When Cecilia died, though, Rufus had already moved to the country, and she was the reason. You see, they became great pals. Now it wasn’t unusual for Cecilia to make friends with a dog, or for that matter, with any animal. More than anybody I have ever known, she attracted them. I could launch into all kinds of explanations for this magnetism of hers, but I will try only one: animals knew that this was one human being who lived by none of the rules in which they were usually entangled. She didn’t care about the floor being clean, or if there was hair on her bed, or if they chewed things up. Nor did she mind barking. She must have been very confusing to dogs in particular, who, unlike cats, much less social creatures, live with very complicated codes of behavior.

Even before we moved in, Cecilia was firmly enthroned as the fairy godmother to all the dogs in the neighborhood. In the late afternoons they would show up at her house where she would hold court. This consisted of unloading bags of groceries which might be full of animal treats, maybe some crackers, a bowtie for a dog, bells for a cat. For a couple of weeks she insisted on putting red nail polish on the claws of all the animals who showed up at her house. Up the block Dennis was reportedly annoyed when Sparkie came home all dolled up like a tart.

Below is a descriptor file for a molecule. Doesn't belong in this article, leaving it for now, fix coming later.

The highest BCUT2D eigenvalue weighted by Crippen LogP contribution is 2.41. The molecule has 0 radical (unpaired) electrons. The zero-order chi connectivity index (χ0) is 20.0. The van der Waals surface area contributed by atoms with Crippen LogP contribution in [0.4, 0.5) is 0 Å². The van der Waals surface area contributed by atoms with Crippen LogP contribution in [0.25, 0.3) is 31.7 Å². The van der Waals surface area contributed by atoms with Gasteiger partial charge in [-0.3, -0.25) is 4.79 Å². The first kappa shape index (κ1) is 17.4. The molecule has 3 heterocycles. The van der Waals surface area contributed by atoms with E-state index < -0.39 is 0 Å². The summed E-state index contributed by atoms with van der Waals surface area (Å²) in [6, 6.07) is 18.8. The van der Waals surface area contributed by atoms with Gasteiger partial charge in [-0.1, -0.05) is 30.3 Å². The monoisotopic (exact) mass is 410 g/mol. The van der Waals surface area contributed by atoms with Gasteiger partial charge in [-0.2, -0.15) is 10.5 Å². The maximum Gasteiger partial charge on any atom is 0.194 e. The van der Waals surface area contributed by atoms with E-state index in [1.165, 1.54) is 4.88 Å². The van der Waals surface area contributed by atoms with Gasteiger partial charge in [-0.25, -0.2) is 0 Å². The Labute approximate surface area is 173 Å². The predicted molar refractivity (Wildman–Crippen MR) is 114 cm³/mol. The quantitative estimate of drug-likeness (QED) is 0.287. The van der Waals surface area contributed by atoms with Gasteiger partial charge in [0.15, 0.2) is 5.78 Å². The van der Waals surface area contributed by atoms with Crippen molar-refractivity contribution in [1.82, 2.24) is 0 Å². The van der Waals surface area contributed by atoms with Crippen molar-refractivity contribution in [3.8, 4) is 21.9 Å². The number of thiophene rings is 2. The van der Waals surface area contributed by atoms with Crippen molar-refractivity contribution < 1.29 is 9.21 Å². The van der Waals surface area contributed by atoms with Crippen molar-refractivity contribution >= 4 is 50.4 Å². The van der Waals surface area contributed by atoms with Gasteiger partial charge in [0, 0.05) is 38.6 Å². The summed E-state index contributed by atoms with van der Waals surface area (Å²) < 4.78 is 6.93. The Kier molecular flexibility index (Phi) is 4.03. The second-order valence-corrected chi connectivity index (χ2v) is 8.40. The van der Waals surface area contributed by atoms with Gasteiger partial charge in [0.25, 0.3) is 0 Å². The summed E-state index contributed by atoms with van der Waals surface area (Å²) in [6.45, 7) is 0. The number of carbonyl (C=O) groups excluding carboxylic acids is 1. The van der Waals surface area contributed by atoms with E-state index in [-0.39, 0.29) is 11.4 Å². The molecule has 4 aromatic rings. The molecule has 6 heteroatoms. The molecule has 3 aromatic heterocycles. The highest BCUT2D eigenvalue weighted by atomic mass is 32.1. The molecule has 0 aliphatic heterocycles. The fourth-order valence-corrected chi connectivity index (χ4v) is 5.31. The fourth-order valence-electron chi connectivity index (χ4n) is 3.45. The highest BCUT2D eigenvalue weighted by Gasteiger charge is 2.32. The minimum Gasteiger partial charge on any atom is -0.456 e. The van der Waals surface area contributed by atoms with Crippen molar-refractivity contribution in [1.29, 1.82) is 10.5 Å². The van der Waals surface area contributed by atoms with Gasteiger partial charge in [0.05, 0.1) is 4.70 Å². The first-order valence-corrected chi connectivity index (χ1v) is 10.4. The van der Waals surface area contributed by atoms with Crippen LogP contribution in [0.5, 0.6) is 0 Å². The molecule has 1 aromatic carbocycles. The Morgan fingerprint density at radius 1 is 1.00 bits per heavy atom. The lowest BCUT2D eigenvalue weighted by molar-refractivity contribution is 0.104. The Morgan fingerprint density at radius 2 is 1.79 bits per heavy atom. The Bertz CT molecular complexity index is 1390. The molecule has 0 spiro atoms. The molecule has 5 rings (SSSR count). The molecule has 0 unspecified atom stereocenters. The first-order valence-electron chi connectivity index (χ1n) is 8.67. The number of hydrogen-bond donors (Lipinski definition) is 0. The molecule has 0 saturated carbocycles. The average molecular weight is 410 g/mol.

And once we moved in, guess who rapidly became the court’s favorite? Well, it should have been obvious to everybody that it was going to happen. The first time Cecilia saw Rufus, she screamed — it was love at first sight. She couldn’t get over the short legs, the amazing tail, the hilarious wag. Yes, love at first sight between this large eccentric woman and this odd little dog.

From this point on Rufus divided her time between Cecilia and us. Her loyalty was of course to us, her family, but her passion was all for Cecilia. It couldn’t have been any other way. With a wave of her plump arm, Cecilia could dispense dog riches.


Perhaps an old jealousy arises here when I say that there was something a little unlikeable about Rufus in this first phase of her friendship with Cecilia. She seemed downright bossy and officious. She stayed pretty close to Cecilia’s heels wherever she went and didn’t welcome the company of other dogs. Cecilia tried to talk to Rufus about her hostility, but Rufus was too snowed to listen. She might have replied, “All’s fair in love and war.”

These animals are really in our charge. They don’t merely wander through our lives. No dog in the company of a human being is the same as a dog in the company of dogs. Like children, if we harm them when they are young, they will remain harmed forever. If we treat them well, they someday will find the means of comforting us.